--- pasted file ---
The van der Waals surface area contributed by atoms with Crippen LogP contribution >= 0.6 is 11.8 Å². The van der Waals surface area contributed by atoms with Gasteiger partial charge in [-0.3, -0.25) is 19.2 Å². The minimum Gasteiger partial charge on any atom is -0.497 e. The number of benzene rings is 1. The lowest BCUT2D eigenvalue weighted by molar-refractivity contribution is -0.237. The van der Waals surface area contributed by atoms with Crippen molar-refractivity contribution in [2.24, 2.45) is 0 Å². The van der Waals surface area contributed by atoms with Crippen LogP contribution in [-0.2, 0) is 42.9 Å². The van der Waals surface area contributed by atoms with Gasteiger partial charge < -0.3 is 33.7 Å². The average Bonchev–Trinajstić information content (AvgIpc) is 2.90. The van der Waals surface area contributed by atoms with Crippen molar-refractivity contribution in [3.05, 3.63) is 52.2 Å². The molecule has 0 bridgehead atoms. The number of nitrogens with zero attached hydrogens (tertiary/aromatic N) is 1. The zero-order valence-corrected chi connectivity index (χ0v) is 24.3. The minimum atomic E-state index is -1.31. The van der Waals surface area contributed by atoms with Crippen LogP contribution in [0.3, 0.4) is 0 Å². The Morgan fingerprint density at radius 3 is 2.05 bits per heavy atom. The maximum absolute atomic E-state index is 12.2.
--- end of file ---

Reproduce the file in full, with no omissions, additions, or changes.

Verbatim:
The van der Waals surface area contributed by atoms with Crippen LogP contribution >= 0.6 is 11.8 Å². The van der Waals surface area contributed by atoms with Gasteiger partial charge in [-0.3, -0.25) is 19.2 Å². The minimum Gasteiger partial charge on any atom is -0.497 e. The number of benzene rings is 1. The lowest BCUT2D eigenvalue weighted by molar-refractivity contribution is -0.237. The van der Waals surface area contributed by atoms with Crippen molar-refractivity contribution in [2.24, 2.45) is 0 Å². The van der Waals surface area contributed by atoms with Crippen LogP contribution in [-0.2, 0) is 42.9 Å². The van der Waals surface area contributed by atoms with Gasteiger partial charge < -0.3 is 33.7 Å². The average Bonchev–Trinajstić information content (AvgIpc) is 2.90. The van der Waals surface area contributed by atoms with Crippen molar-refractivity contribution in [3.05, 3.63) is 52.2 Å². The molecule has 0 bridgehead atoms. The number of nitrogens with zero attached hydrogens (tertiary/aromatic N) is 1. The zero-order valence-corrected chi connectivity index (χ0v) is 24.3. The minimum atomic E-state index is -1.31. The van der Waals surface area contributed by atoms with Crippen LogP contribution in [0.3, 0.4) is 0 Å². The Morgan fingerprint density at radius 3 is 2.05 bits per heavy atom. The maximum absolute atomic E-state index is 12.2.